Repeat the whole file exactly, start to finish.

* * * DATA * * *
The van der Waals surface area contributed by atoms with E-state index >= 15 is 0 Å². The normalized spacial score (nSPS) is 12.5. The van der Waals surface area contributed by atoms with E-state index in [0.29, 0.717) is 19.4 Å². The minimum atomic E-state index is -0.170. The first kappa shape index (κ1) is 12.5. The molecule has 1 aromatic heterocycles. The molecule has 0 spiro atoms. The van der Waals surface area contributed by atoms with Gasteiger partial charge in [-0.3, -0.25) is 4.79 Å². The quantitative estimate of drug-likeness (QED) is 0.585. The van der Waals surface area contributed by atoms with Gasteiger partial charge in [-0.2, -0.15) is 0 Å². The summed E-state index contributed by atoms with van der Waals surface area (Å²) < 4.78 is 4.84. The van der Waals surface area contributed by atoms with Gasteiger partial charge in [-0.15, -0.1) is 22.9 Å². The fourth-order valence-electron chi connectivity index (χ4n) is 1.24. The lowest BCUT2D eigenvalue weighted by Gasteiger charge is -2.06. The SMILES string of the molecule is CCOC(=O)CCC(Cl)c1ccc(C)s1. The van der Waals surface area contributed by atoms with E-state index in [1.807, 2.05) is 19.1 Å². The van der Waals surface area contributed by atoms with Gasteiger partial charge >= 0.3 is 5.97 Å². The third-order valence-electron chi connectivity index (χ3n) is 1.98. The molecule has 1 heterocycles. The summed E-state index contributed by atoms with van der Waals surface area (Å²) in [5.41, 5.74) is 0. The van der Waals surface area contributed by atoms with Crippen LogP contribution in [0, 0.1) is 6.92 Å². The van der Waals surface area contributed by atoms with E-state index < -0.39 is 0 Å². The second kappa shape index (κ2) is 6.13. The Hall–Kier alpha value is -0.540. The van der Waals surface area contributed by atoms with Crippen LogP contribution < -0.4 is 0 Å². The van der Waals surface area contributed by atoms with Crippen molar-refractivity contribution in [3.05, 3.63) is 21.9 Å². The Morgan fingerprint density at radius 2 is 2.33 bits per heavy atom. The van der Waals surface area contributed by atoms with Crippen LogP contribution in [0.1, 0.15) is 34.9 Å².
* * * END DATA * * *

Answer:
The van der Waals surface area contributed by atoms with E-state index >= 15 is 0 Å². The normalized spacial score (nSPS) is 12.5. The van der Waals surface area contributed by atoms with E-state index in [0.29, 0.717) is 19.4 Å². The minimum atomic E-state index is -0.170. The first kappa shape index (κ1) is 12.5. The molecule has 1 aromatic heterocycles. The molecule has 0 spiro atoms. The van der Waals surface area contributed by atoms with Gasteiger partial charge in [-0.3, -0.25) is 4.79 Å². The quantitative estimate of drug-likeness (QED) is 0.585. The van der Waals surface area contributed by atoms with Gasteiger partial charge in [-0.2, -0.15) is 0 Å². The summed E-state index contributed by atoms with van der Waals surface area (Å²) < 4.78 is 4.84. The van der Waals surface area contributed by atoms with Gasteiger partial charge in [-0.15, -0.1) is 22.9 Å². The fourth-order valence-electron chi connectivity index (χ4n) is 1.24. The lowest BCUT2D eigenvalue weighted by Gasteiger charge is -2.06. The SMILES string of the molecule is CCOC(=O)CCC(Cl)c1ccc(C)s1. The van der Waals surface area contributed by atoms with E-state index in [1.807, 2.05) is 19.1 Å². The van der Waals surface area contributed by atoms with Gasteiger partial charge >= 0.3 is 5.97 Å². The third-order valence-electron chi connectivity index (χ3n) is 1.98. The molecule has 1 heterocycles. The summed E-state index contributed by atoms with van der Waals surface area (Å²) in [5.41, 5.74) is 0. The van der Waals surface area contributed by atoms with Crippen LogP contribution in [0, 0.1) is 6.92 Å². The van der Waals surface area contributed by atoms with E-state index < -0.39 is 0 Å². The second kappa shape index (κ2) is 6.13. The Hall–Kier alpha value is -0.540. The van der Waals surface area contributed by atoms with Crippen LogP contribution < -0.4 is 0 Å². The van der Waals surface area contributed by atoms with Crippen molar-refractivity contribution in [3.05, 3.63) is 21.9 Å². The Morgan fingerprint density at radius 2 is 2.33 bits per heavy atom. The van der Waals surface area contributed by atoms with Crippen LogP contribution in [0.1, 0.15) is 34.9 Å².